19th ACM Conference on Economics and Computation (EC) Talk given at a conference First-Choice Maximal and First-Choice Stable School Choice Mechanisms 18.06.2018 Ithaca, United States of America Seuken Sven;
12th Workshop Matching in Practice Talk given at a conference First Choice-Maximizing School Choice Mechanisms 15.12.2016 Budapest, Hungary Mennle Timo;
17th ACM Conference on Economics and Computation (EC) Talk given at a conference The Pareto Frontier for Random Mechanisms 24.07.2016 Maastricht, Netherlands Mennle Timo; Seuken Sven;
5th World Congress of the Game Theory Society (GAMES) Talk given at a conference Partial Strategyproofness: An Axiomatic Approach to Relaxing Strategyproofness for Assignment Mechanisms 24.07.2016 Maastricht, Netherlands Mennle Timo; Seuken Sven;
13th Meeting of the Society for Social Choice and Welfare Talk given at a conference The Pareto Frontier for Random Mechanisms 28.06.2016 Lund, Sweden Mennle Timo;
Meeting of the COST Action IC1250 on Computational Social Choice Talk given at a conference The Pareto Frontier for Random Mechanisms 02.11.2015 Istanbul, Turkey Mennle Timo;
World Congress of the Econometric Society (ESWC'15) Talk given at a conference Partial Strategyproofness: An Axiomatic Approach to Relaxing Strategyproofness for Assignment Mechanisms 17.08.2015 Montreal, Canada Mennle Timo;
24th International Joint Conference on Artificial Intelligence (IJCAI) Talk given at a conference The Power of Local Manipulation Strategies in Assignment Mechanisms 25.07.2015 Buenos Aires, Argentina Mennle Timo;


Communication with the public

Communication Title Media Place Year
Video/Film Märkte ohne Geld German-speaking Switzerland 2017
Talks/events/exhibitions Wieviel ist die Mona Lisa wert? Die Zukunft des Online-Shoppings... German-speaking Switzerland 2017

Awards

Title Year
Mercator Award 2017 for Junior Researchers 2017

Abstract

There are some things that money cannot buy, like access to the best public schools, a donated kidney, or internship positions at NGOs. For moral and ethical reasons, society has decided to set boundaries regarding the use of money for resources that affect our health, our education, or our work situation. In domains like these, where resources (or matching partners) are scarce and monetary transfers are restricted, we face a matching problem, where people and/or objects must be assigned to each other. The design and analysis of matching mechanisms is part of the relatively new research field called market design. As market designers, we care specifically about the efficiency, strategyproofness, and fairness of the markets we design. Unfortunately, prior research has shown that it is impossible to achieve the optimum on all three dimensions simultaneously, which makes this an interesting market design challenge. Obviously, trade-offs are necessary. Yet, prior work on matching mechanisms has not led to a good understanding of the necessary and possible trade-offs.Instead, the mechanisms studied in previous research only represent discrete points in the space of all possible mechanisms. For example, in one-sided matching, Random Serial Dictatorship is strategyproof, but only ex-post efficient. Probabilistic Serial is ordinally efficient, but only weakly strategyproof. Finally, Rank Value mechanisms are rank efficient, but not even weakly strategyproof. In two-sided matching markets, Deferred Acceptance mechanisms are stable, as well as strategyproof and weakly Pareto efficient for the proposing side. In contrast, the Boston mechanism is strongly Pareto efficient, but manipulable and unstable. While these individual mechanisms are now relatively well understood, the design of mechanisms with intermediate properties is a largely unexplored area; we know relatively little regarding how to trade off small portions of one property for another. The overall goal of this research project is to significantly improve our understanding regarding the possible and necessary trade-offs between efficiency, strategyproofness and other desiderata for matching mechanisms, to ultimately design new mechanisms that make optimal trade-offs. To reach this goal, the research is divided into three separate parts: In Part #1, we study partial strategyproofness, a relaxation of strategyproofness essential for the analysis of trade-offs in matching markets. We first refine and strengthen the partial strategyproofness concept. We then adapt the concept to two-sided matching markets. Finally, we apply the concept to existing non-strategyproof mechanisms and uncover its connection to strategyproofness in the large. In Part #2, we develop new, flexible dominance and efficiency concepts that are needed for the analysis and construction of mechanisms with intermediate properties. This is an important task, because the comparison of mechanisms by conventional dominance concepts is generally ambiguous. To address this problem, we use constrained efficiency and introduce more distinguishing and flexible concepts.In Part #3, we employ our new strategyproofness and efficiency concepts to analyze the necessary and possible trade-offs in matching markets. We first study mechanisms on the efficient frontier, i.e., we seek mechanisms that provide optimal efficiency given certain constraints and, if possible, provide characterizations of these mechanisms. Finally, we propose limit mechanisms as an interesting way to design new mechanisms that make desirable trade-offs. Our research will significantly advance our understanding of the design space for matching mechanisms, in particular regarding what trade-offs are possible and necessary. It will also lead to new insights about the achievable "balance" of various desiderata relevant in real-world matching applications. Finally, our results have great potential to influence future market design research and to provide directions for experimental work regarding human behavior in matching markets.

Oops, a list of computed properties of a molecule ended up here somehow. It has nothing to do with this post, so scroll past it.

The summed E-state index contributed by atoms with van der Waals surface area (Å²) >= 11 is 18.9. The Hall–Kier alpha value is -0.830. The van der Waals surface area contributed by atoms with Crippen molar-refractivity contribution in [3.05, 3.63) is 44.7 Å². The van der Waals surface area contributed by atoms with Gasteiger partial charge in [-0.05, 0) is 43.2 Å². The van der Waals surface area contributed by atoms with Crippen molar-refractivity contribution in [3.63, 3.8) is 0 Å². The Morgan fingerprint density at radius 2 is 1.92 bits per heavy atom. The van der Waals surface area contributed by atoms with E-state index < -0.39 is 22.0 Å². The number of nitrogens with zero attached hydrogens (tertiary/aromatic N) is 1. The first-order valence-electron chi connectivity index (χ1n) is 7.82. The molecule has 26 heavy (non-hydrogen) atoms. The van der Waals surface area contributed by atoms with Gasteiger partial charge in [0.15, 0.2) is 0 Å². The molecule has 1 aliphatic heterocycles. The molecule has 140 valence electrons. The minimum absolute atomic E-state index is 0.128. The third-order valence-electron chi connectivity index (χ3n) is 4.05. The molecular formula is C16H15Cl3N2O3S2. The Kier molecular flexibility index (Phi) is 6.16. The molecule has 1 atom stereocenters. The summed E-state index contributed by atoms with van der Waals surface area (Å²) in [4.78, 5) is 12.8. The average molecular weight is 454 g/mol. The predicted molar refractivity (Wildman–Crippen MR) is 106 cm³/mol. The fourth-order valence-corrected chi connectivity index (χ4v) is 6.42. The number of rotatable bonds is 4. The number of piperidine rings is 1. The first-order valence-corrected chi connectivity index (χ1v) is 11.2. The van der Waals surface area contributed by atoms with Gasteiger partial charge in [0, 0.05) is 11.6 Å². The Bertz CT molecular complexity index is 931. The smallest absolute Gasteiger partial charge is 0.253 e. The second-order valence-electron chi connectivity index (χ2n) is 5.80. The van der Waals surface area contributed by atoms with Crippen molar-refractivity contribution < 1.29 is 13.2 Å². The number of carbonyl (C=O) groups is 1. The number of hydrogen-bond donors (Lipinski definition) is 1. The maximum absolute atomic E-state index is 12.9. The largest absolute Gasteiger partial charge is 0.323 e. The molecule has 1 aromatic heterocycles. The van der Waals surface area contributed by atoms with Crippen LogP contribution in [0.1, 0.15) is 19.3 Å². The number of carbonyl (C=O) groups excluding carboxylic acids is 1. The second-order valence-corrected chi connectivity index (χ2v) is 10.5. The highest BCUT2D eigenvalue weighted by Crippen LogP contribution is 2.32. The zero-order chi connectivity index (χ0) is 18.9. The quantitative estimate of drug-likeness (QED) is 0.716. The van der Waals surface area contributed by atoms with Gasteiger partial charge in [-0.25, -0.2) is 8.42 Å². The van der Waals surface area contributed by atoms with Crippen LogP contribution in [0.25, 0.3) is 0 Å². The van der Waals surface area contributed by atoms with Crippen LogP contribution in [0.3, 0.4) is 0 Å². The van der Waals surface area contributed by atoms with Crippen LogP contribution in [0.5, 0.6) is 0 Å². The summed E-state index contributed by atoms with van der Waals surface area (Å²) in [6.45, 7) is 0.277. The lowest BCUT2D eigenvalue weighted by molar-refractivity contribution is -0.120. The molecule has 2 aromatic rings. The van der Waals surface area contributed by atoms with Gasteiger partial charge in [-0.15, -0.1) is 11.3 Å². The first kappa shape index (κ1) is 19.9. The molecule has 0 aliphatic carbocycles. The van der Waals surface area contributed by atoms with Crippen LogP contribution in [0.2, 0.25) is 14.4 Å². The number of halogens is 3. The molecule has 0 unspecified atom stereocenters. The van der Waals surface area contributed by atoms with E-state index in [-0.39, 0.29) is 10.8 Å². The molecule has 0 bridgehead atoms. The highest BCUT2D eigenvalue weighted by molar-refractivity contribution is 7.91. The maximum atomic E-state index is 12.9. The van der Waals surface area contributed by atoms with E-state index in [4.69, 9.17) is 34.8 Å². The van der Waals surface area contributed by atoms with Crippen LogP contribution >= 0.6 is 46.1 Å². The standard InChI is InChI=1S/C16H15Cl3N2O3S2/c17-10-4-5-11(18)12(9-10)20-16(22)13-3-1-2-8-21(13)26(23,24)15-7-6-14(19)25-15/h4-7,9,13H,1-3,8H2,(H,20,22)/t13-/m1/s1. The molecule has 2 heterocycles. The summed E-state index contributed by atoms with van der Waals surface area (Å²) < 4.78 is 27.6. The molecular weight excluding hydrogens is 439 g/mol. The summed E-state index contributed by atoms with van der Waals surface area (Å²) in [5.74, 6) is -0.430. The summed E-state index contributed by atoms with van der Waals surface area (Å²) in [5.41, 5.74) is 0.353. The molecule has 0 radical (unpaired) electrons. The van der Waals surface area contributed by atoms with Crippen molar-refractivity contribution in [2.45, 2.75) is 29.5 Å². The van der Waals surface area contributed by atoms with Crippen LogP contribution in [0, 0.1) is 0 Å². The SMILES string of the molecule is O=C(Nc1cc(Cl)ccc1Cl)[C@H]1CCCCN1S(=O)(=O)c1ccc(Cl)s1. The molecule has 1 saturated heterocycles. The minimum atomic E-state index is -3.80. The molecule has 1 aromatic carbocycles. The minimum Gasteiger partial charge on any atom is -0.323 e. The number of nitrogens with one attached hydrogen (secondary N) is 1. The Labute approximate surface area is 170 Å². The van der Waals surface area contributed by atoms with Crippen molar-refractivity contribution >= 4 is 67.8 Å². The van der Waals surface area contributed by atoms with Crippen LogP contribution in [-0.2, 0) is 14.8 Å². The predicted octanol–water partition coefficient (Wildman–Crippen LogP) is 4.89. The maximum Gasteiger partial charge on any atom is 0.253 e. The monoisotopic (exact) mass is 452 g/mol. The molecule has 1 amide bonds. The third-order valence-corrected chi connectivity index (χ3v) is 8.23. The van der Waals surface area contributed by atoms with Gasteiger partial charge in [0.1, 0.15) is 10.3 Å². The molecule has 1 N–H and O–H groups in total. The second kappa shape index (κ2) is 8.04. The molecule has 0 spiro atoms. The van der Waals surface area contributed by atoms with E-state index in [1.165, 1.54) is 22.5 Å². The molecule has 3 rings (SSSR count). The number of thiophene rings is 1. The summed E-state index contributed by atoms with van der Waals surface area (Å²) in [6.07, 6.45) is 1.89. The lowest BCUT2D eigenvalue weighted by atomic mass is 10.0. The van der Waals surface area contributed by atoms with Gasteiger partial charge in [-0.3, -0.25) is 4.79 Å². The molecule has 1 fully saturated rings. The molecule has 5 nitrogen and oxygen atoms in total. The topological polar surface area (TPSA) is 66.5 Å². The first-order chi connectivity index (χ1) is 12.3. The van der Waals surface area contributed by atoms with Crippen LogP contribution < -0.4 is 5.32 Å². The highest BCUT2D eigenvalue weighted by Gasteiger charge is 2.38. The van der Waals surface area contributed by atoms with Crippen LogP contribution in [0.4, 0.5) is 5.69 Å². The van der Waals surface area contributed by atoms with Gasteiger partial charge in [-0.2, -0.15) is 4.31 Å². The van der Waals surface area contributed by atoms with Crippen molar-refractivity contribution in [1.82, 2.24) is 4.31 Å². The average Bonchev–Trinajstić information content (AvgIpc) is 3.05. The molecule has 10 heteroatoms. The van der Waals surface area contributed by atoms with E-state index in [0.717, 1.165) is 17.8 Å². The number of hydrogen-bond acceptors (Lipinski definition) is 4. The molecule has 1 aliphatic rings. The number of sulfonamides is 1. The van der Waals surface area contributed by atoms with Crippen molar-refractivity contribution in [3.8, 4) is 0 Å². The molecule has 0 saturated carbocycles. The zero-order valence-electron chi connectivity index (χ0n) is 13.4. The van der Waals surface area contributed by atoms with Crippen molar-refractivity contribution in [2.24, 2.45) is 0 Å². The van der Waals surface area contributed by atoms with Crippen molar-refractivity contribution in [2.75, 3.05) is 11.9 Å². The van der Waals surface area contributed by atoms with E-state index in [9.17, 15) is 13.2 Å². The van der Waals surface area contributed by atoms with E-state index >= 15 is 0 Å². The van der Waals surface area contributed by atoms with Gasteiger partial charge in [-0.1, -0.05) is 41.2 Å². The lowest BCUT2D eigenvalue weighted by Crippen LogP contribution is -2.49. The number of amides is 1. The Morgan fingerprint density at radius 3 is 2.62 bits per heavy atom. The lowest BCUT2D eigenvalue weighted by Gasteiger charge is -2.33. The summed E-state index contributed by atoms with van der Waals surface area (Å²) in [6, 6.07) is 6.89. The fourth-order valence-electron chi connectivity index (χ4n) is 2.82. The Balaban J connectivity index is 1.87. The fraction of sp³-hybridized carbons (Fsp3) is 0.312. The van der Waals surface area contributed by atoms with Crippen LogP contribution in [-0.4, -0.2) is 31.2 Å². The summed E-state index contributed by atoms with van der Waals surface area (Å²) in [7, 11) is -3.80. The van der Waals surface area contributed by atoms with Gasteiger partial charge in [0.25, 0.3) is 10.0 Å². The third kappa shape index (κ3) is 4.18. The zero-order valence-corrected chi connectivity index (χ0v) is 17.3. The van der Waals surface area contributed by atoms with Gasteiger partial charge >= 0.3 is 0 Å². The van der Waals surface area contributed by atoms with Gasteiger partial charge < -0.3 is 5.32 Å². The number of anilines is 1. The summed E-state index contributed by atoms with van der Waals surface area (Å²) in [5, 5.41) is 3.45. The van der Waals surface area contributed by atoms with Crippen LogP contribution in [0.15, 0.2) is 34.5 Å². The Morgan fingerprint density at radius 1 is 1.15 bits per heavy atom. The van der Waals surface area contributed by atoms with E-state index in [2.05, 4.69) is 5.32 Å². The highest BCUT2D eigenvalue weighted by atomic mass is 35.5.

-